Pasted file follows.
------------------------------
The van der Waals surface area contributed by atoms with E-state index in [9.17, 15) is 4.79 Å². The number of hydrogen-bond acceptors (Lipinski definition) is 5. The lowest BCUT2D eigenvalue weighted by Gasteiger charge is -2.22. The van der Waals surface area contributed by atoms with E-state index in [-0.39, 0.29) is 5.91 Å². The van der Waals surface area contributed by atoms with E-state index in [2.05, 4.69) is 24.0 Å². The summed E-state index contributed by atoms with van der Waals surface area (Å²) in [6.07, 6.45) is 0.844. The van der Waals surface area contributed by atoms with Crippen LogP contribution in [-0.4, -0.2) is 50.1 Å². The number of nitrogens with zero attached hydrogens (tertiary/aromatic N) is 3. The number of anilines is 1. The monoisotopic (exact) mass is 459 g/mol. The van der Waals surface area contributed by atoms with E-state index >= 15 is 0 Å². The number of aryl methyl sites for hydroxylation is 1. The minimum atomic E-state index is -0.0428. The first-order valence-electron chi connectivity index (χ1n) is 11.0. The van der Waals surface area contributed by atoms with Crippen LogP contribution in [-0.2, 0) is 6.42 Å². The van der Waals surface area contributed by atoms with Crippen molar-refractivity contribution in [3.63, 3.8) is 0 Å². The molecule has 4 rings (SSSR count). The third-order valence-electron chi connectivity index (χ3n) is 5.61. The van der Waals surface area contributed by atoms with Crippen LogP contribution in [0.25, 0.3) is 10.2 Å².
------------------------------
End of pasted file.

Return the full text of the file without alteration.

The van der Waals surface area contributed by atoms with E-state index in [9.17, 15) is 4.79 Å². The number of hydrogen-bond acceptors (Lipinski definition) is 5. The lowest BCUT2D eigenvalue weighted by Gasteiger charge is -2.22. The van der Waals surface area contributed by atoms with E-state index in [-0.39, 0.29) is 5.91 Å². The van der Waals surface area contributed by atoms with E-state index in [2.05, 4.69) is 24.0 Å². The summed E-state index contributed by atoms with van der Waals surface area (Å²) in [6.07, 6.45) is 0.844. The van der Waals surface area contributed by atoms with Crippen LogP contribution in [-0.4, -0.2) is 50.1 Å². The number of nitrogens with zero attached hydrogens (tertiary/aromatic N) is 3. The number of anilines is 1. The monoisotopic (exact) mass is 459 g/mol. The van der Waals surface area contributed by atoms with E-state index >= 15 is 0 Å². The number of aryl methyl sites for hydroxylation is 1. The minimum atomic E-state index is -0.0428. The first-order valence-electron chi connectivity index (χ1n) is 11.0. The van der Waals surface area contributed by atoms with Crippen LogP contribution in [-0.2, 0) is 6.42 Å². The van der Waals surface area contributed by atoms with Crippen molar-refractivity contribution in [3.63, 3.8) is 0 Å². The molecule has 4 rings (SSSR count). The third-order valence-electron chi connectivity index (χ3n) is 5.61. The van der Waals surface area contributed by atoms with Crippen LogP contribution in [0.25, 0.3) is 10.2 Å².